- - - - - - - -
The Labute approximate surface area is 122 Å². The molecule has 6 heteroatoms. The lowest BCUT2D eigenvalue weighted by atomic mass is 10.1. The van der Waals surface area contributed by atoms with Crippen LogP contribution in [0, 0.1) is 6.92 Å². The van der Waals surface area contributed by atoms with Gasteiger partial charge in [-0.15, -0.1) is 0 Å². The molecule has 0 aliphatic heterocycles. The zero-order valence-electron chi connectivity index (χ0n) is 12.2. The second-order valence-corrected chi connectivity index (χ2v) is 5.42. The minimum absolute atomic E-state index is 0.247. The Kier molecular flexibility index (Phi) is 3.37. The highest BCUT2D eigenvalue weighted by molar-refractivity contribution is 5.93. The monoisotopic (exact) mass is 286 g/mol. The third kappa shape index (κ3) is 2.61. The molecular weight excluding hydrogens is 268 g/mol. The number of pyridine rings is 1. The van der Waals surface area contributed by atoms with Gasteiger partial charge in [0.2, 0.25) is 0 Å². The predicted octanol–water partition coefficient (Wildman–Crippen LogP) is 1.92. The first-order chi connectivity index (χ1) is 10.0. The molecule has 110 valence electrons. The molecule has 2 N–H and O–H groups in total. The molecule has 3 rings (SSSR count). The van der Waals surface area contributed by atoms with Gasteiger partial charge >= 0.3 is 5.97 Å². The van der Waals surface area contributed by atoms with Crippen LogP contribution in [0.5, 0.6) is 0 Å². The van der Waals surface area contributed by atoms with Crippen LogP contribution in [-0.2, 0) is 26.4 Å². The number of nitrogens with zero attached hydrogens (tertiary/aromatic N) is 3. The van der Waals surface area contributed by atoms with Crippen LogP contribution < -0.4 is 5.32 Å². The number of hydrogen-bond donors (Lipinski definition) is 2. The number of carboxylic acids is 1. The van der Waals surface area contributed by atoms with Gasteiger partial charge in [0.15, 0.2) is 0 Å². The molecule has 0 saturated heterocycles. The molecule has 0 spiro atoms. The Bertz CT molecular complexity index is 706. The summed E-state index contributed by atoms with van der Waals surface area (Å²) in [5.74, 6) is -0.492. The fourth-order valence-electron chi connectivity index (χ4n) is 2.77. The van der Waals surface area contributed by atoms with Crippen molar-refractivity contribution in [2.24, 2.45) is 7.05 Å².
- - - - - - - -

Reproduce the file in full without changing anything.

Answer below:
The Labute approximate surface area is 122 Å². The molecule has 6 heteroatoms. The lowest BCUT2D eigenvalue weighted by atomic mass is 10.1. The van der Waals surface area contributed by atoms with Crippen LogP contribution in [0, 0.1) is 6.92 Å². The van der Waals surface area contributed by atoms with Gasteiger partial charge in [-0.15, -0.1) is 0 Å². The molecule has 0 aliphatic heterocycles. The zero-order valence-electron chi connectivity index (χ0n) is 12.2. The second-order valence-corrected chi connectivity index (χ2v) is 5.42. The minimum absolute atomic E-state index is 0.247. The Kier molecular flexibility index (Phi) is 3.37. The highest BCUT2D eigenvalue weighted by molar-refractivity contribution is 5.93. The monoisotopic (exact) mass is 286 g/mol. The third kappa shape index (κ3) is 2.61. The molecular weight excluding hydrogens is 268 g/mol. The number of pyridine rings is 1. The van der Waals surface area contributed by atoms with Gasteiger partial charge in [0.2, 0.25) is 0 Å². The predicted octanol–water partition coefficient (Wildman–Crippen LogP) is 1.92. The first-order chi connectivity index (χ1) is 10.0. The molecule has 110 valence electrons. The molecule has 2 N–H and O–H groups in total. The molecule has 3 rings (SSSR count). The van der Waals surface area contributed by atoms with Gasteiger partial charge >= 0.3 is 5.97 Å². The van der Waals surface area contributed by atoms with Crippen LogP contribution in [0.5, 0.6) is 0 Å². The van der Waals surface area contributed by atoms with Crippen LogP contribution in [-0.2, 0) is 26.4 Å². The number of nitrogens with zero attached hydrogens (tertiary/aromatic N) is 3. The van der Waals surface area contributed by atoms with Crippen LogP contribution < -0.4 is 5.32 Å². The number of hydrogen-bond donors (Lipinski definition) is 2. The number of carboxylic acids is 1. The van der Waals surface area contributed by atoms with Gasteiger partial charge in [0.15, 0.2) is 0 Å². The molecule has 0 saturated heterocycles. The molecule has 0 spiro atoms. The Bertz CT molecular complexity index is 706. The summed E-state index contributed by atoms with van der Waals surface area (Å²) in [5.74, 6) is -0.492. The fourth-order valence-electron chi connectivity index (χ4n) is 2.77. The van der Waals surface area contributed by atoms with Crippen molar-refractivity contribution in [2.24, 2.45) is 7.05 Å².